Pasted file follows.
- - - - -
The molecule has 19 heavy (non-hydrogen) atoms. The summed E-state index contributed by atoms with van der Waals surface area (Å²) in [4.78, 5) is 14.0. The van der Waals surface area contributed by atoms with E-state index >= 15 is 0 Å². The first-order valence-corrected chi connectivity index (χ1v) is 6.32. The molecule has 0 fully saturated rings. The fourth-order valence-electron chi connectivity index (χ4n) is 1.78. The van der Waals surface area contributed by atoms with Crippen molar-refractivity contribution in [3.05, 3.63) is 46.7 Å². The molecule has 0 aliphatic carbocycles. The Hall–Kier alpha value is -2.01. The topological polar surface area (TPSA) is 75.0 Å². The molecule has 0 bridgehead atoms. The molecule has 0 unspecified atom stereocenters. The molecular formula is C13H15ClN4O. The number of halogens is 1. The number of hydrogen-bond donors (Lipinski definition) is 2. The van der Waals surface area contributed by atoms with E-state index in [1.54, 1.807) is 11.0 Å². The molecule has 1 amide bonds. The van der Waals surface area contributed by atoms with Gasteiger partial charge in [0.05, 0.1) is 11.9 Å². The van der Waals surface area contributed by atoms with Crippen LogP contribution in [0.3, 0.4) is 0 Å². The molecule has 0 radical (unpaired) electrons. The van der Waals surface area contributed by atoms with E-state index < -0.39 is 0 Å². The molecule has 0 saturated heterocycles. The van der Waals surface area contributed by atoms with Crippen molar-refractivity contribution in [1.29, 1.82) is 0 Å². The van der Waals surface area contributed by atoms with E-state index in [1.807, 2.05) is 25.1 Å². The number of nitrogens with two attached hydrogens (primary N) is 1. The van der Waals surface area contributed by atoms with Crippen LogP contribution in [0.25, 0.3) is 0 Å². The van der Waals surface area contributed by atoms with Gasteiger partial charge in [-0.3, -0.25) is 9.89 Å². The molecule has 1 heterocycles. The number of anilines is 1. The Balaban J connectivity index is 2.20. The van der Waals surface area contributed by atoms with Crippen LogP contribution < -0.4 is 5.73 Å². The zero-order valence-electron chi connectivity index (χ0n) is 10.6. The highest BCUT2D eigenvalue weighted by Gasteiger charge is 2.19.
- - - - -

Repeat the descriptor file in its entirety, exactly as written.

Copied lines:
The molecule has 19 heavy (non-hydrogen) atoms. The summed E-state index contributed by atoms with van der Waals surface area (Å²) in [4.78, 5) is 14.0. The van der Waals surface area contributed by atoms with E-state index >= 15 is 0 Å². The first-order valence-corrected chi connectivity index (χ1v) is 6.32. The molecule has 0 fully saturated rings. The fourth-order valence-electron chi connectivity index (χ4n) is 1.78. The van der Waals surface area contributed by atoms with Crippen molar-refractivity contribution in [3.05, 3.63) is 46.7 Å². The molecule has 0 aliphatic carbocycles. The Hall–Kier alpha value is -2.01. The topological polar surface area (TPSA) is 75.0 Å². The molecule has 0 bridgehead atoms. The molecule has 0 unspecified atom stereocenters. The molecular formula is C13H15ClN4O. The number of halogens is 1. The number of hydrogen-bond donors (Lipinski definition) is 2. The van der Waals surface area contributed by atoms with E-state index in [1.54, 1.807) is 11.0 Å². The molecule has 1 amide bonds. The van der Waals surface area contributed by atoms with Gasteiger partial charge in [0.05, 0.1) is 11.9 Å². The van der Waals surface area contributed by atoms with Crippen LogP contribution in [0.3, 0.4) is 0 Å². The molecule has 0 radical (unpaired) electrons. The van der Waals surface area contributed by atoms with E-state index < -0.39 is 0 Å². The molecule has 0 saturated heterocycles. The van der Waals surface area contributed by atoms with Crippen molar-refractivity contribution in [1.29, 1.82) is 0 Å². The van der Waals surface area contributed by atoms with E-state index in [1.807, 2.05) is 25.1 Å². The number of nitrogens with two attached hydrogens (primary N) is 1. The van der Waals surface area contributed by atoms with Crippen LogP contribution in [0.25, 0.3) is 0 Å². The van der Waals surface area contributed by atoms with Gasteiger partial charge in [-0.3, -0.25) is 9.89 Å². The molecule has 1 heterocycles. The number of anilines is 1. The Balaban J connectivity index is 2.20. The van der Waals surface area contributed by atoms with Crippen LogP contribution < -0.4 is 5.73 Å². The zero-order valence-electron chi connectivity index (χ0n) is 10.6. The highest BCUT2D eigenvalue weighted by Gasteiger charge is 2.19.